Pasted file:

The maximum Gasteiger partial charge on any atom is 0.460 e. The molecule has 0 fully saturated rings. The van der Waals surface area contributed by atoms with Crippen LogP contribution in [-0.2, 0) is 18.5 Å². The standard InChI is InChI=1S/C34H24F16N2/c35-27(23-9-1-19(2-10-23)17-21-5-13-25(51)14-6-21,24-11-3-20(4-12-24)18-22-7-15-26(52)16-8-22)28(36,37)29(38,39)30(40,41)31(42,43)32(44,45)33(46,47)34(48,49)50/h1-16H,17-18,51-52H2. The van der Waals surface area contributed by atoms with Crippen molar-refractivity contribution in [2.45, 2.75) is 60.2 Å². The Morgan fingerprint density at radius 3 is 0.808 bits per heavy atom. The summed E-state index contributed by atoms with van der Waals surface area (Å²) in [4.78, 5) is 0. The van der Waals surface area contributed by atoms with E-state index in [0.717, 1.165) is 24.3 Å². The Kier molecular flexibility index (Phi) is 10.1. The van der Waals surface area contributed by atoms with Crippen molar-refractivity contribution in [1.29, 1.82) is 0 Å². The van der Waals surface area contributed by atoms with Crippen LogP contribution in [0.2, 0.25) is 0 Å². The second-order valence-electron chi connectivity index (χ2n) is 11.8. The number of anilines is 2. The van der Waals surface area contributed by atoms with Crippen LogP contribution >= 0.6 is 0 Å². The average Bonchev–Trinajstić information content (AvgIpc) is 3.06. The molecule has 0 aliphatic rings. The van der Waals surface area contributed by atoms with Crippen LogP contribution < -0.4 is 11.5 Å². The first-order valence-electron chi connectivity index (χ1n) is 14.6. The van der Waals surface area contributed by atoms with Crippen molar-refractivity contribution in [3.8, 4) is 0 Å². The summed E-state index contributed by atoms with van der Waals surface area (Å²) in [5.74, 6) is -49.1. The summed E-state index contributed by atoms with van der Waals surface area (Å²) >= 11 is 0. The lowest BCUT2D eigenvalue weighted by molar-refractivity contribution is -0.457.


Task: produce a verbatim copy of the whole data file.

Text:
The maximum Gasteiger partial charge on any atom is 0.460 e. The molecule has 0 fully saturated rings. The van der Waals surface area contributed by atoms with Crippen LogP contribution in [-0.2, 0) is 18.5 Å². The standard InChI is InChI=1S/C34H24F16N2/c35-27(23-9-1-19(2-10-23)17-21-5-13-25(51)14-6-21,24-11-3-20(4-12-24)18-22-7-15-26(52)16-8-22)28(36,37)29(38,39)30(40,41)31(42,43)32(44,45)33(46,47)34(48,49)50/h1-16H,17-18,51-52H2. The van der Waals surface area contributed by atoms with Crippen molar-refractivity contribution in [2.45, 2.75) is 60.2 Å². The Morgan fingerprint density at radius 3 is 0.808 bits per heavy atom. The summed E-state index contributed by atoms with van der Waals surface area (Å²) in [4.78, 5) is 0. The van der Waals surface area contributed by atoms with E-state index in [0.717, 1.165) is 24.3 Å². The Kier molecular flexibility index (Phi) is 10.1. The van der Waals surface area contributed by atoms with Crippen molar-refractivity contribution in [1.29, 1.82) is 0 Å². The van der Waals surface area contributed by atoms with Crippen LogP contribution in [0.2, 0.25) is 0 Å². The second-order valence-electron chi connectivity index (χ2n) is 11.8. The number of anilines is 2. The van der Waals surface area contributed by atoms with Crippen LogP contribution >= 0.6 is 0 Å². The average Bonchev–Trinajstić information content (AvgIpc) is 3.06. The molecule has 0 aliphatic rings. The van der Waals surface area contributed by atoms with Crippen LogP contribution < -0.4 is 11.5 Å². The first-order valence-electron chi connectivity index (χ1n) is 14.6. The van der Waals surface area contributed by atoms with Crippen molar-refractivity contribution in [3.8, 4) is 0 Å². The summed E-state index contributed by atoms with van der Waals surface area (Å²) in [5.74, 6) is -49.1. The summed E-state index contributed by atoms with van der Waals surface area (Å²) >= 11 is 0. The lowest BCUT2D eigenvalue weighted by molar-refractivity contribution is -0.457.